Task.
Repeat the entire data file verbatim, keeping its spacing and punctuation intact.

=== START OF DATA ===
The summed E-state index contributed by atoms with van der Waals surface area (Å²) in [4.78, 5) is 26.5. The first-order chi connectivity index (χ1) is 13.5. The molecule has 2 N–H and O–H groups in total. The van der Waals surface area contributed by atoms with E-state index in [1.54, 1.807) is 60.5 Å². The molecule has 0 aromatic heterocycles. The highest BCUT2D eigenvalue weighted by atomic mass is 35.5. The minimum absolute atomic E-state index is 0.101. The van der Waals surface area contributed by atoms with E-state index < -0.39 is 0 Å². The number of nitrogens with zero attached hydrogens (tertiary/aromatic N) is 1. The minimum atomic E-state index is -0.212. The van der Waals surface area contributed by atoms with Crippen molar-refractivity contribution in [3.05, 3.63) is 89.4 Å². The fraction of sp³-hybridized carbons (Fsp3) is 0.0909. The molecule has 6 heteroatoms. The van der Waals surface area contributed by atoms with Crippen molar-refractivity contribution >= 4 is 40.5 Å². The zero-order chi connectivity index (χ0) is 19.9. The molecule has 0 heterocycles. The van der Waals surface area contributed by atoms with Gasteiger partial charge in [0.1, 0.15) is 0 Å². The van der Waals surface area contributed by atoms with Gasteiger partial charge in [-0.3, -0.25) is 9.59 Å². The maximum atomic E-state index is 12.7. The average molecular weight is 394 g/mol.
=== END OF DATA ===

The summed E-state index contributed by atoms with van der Waals surface area (Å²) in [4.78, 5) is 26.5. The first-order chi connectivity index (χ1) is 13.5. The molecule has 2 N–H and O–H groups in total. The van der Waals surface area contributed by atoms with E-state index in [1.54, 1.807) is 60.5 Å². The molecule has 0 aromatic heterocycles. The highest BCUT2D eigenvalue weighted by atomic mass is 35.5. The minimum absolute atomic E-state index is 0.101. The van der Waals surface area contributed by atoms with E-state index < -0.39 is 0 Å². The number of nitrogens with zero attached hydrogens (tertiary/aromatic N) is 1. The minimum atomic E-state index is -0.212. The van der Waals surface area contributed by atoms with Crippen molar-refractivity contribution in [3.05, 3.63) is 89.4 Å². The fraction of sp³-hybridized carbons (Fsp3) is 0.0909. The molecule has 6 heteroatoms. The van der Waals surface area contributed by atoms with Crippen molar-refractivity contribution >= 4 is 40.5 Å². The zero-order chi connectivity index (χ0) is 19.9. The molecule has 0 heterocycles. The van der Waals surface area contributed by atoms with Gasteiger partial charge in [0.1, 0.15) is 0 Å². The van der Waals surface area contributed by atoms with Gasteiger partial charge in [-0.3, -0.25) is 9.59 Å². The maximum atomic E-state index is 12.7. The average molecular weight is 394 g/mol.